Cudworth, Ralph

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Cudworth, Ralph,

1617–88, English theologian and philosopher. He was a noted representative of the Cambridge PlatonistsCambridge Platonists,
group of English philosophers, centered at Cambridge in the latter half of the 17th cent. In reaction to the mechanical philosophy of Thomas Hobbes this school revived certain Platonic and Neoplatonic ideas.
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. Cudworth's most ambitious work, The True Intellectual System of the Universe, was never completed. The first part, a critique of atheistic materialism, appeared in 1678, and two parts were published posthumously as A Treatise concerning Eternal and Immutable Morality (1731) and A Treatise on Freewill (1838). In his works Cudworth attacked the materialistic philosophy of Hobbes and maintained the belief that moral ideas are innate in man.

Bibliography

See study by J. A. Passmore (1951).

References in periodicals archive ?
Authors discussed include Lord Herbert of Cherbury, Ralph Cudworth, Edward Stillingfleet, John Locke, Pierre Bayle, Matthew Tindal, and David Hume.
They note along the way an interesting but probably little known historical fact: that the first use of the term "philosophy of religion" seems to have been in the work of the English philosopher, Ralph Cudworth (1617-1688).
s account gives few hints about how it might have been influenced by the debates he had sketched in his first two sections (whereas he does allude to influences that had not been discussed in the first part, such as Ralph Cudworth and Athanasius Kircher).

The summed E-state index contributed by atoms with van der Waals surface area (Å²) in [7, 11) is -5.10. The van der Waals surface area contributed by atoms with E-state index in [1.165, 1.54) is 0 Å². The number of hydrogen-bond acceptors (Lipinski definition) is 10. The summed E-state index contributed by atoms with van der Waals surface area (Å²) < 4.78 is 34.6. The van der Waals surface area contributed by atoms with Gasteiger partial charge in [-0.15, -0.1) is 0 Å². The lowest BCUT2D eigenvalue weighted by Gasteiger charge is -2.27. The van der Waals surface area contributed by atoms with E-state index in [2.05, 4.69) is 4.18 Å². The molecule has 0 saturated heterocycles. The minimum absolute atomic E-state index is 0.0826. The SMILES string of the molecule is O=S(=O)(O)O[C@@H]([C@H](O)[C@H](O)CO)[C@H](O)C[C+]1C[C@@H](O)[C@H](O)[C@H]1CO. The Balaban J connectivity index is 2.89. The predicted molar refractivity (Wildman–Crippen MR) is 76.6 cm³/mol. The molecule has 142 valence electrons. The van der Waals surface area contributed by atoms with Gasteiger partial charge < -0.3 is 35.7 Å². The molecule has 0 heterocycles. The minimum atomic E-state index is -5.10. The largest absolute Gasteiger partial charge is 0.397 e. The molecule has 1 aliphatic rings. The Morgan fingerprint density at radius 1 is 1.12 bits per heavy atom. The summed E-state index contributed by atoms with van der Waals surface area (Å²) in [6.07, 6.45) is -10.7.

Considered first are the outsiders--Pierre Gassendi, Sir Kenelm Digby, Theophilus Gale, Ralph Cudworth, and Nicholas Malebranche--followed by the insiders--Rene Descartes, Thomas Hobbes, John Locke, Baruch Spinoza, and Karl Leibniz.
1600-62), John Dury (1596-1680), Ralph Cudworth (1617-88), and Jan Amos Comenius (1592-1670), to whom he imparted his knowledge about the Karaites.
He received this book, as well as a manuscript of Elijah Bashyatchi's law code, Adderet Eliyyahu (Cloak of Elijah), from Ralph Cudworth, who himself most likely received it from Rittangel.
43) The last work, a refutation of the Talmud, is also unknown, but is mentioned by Ralph Cudworth as "Refutatio totius studij Talmuici" in a letter to John Selden written in April 1642.
Ralph Cudworth, who provided Selden with Karaitica, was himself interested in the subject.
It is originally due to Ralph Cudworth, and it is one of at least four different arguments that he offered against voluntaristic ethical theories.
Simonutti, and Yves-Charles Zarka) treat the historical context of the Cambridge thinkers' views on freedom of conscience, especially the views presented in the moral and theological writings of Henry More and Ralph Cudworth.
Figures like Benjamin Whichcote, Ralph Cudworth, and Henry More viewed reason an an intuitive as well as a discursive power and as the source of innate substantive principles of knowledge and morality.